This didn’t make me very attractive to the company, and unsurprisingly I did not get a call back from them even though I was qualified for the positions I applied for. If I had expressed a little more direction to them about where I wanted to go in their company from the outset – they likely would have dragged my butt into the hot seat faster than I could smile and say “Nice to meet you.”
Staying focused and concentrating your efforts into realistic and specific goals can actually make your life a bit simpler. Measuring and evaluating your performance in relation to these goals can give you insight into what areas you can improve upon.
3. You’re Not Digging Deep Enough
CareerBuilder. He’s big, he’s bad. He’s tougher than jailhouse steak. But despite having an almost mythical and legendary status as career finders, Monster and CareerBuilder can be surprisingly useless sometimes.
“Monster” ? It’s more like 4 pounds of fluffy kitten. Average job submission on CareerBuilder and Monster is now 260 resumes, in comparison with 70 submissions just a year ago. Your chances of finding jobs on them are still great; the problem is that competition has almost quadrupled.
If you aren’t checking localized online job boards in addition to the Big National Job dumping websites like Monster and CareerBuilder, start finding them. If you don’t have a local social network built around finding you a job, build one. Here – I officially give you permission to do that.
Tons of cities have local non-profit job boards. Look at the government sites, too. Go on company websites, check out the’ Careers’ pages. Scan the multiplexes of the internet for jobs. You could even hire a typing monkey to do it for you. I’m of the opinion that the tougher it is to find, the less competition you’ll have when you finally discover it.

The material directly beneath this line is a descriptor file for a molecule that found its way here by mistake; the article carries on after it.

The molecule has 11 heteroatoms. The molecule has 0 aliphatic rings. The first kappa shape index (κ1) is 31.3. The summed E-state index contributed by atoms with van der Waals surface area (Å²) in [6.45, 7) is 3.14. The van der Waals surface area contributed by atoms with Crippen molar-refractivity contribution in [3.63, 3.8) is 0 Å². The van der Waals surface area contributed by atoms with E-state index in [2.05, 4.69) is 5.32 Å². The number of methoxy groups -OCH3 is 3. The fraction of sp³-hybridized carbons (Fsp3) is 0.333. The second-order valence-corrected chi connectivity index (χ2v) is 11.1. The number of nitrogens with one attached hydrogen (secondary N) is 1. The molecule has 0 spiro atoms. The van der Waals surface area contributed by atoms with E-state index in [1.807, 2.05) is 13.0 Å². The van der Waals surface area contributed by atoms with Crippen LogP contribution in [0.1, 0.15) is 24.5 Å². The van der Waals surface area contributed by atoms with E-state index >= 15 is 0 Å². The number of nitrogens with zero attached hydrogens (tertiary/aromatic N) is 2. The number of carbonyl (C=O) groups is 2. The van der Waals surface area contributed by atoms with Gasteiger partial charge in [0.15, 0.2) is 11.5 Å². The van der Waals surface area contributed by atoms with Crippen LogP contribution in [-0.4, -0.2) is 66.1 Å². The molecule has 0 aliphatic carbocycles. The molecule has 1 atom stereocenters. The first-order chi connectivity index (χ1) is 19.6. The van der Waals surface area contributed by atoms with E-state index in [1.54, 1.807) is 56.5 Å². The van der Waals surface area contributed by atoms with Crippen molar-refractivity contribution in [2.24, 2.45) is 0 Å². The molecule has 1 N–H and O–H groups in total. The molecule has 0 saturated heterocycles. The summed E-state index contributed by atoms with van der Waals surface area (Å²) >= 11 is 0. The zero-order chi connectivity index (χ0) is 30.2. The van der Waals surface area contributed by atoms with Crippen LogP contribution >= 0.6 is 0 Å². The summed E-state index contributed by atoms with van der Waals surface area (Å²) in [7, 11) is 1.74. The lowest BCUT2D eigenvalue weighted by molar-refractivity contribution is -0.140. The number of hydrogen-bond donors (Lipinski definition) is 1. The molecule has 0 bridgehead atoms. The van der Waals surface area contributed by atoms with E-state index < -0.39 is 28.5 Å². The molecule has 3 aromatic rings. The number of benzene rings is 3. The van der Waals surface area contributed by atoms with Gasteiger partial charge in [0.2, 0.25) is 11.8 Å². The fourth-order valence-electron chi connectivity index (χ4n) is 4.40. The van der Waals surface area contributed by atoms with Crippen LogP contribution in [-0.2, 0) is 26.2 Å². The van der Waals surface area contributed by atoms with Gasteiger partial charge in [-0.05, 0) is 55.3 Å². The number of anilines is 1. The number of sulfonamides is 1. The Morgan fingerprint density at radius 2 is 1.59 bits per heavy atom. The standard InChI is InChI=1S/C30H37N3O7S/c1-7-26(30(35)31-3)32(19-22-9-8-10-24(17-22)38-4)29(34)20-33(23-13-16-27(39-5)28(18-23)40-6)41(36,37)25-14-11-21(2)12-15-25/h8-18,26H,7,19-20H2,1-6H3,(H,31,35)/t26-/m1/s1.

Start using Google – a lot. Google is the center of the known universe – how’s that for finding a job?
4. You’re Haven’t Gotten the Proper Training and Education
Let me fill you in on something – you’re trying to find a job in one of toughest markets America has ever seen. There are dozens of others job seekers doing what you’re doing for the same job right now – how are you trying to differentiate yourself from the pack? One of the biggest mistakes that job seekers make is assuming their experience will get them in the door. While this may have been true 10 years ago, today’s job market has displaced the idea that experience alone separates you from other job seekers – typically employers are requiring post-secondary education before they even scan your resume (see the ‘Occupations Guide’ on US College Search for more on that.)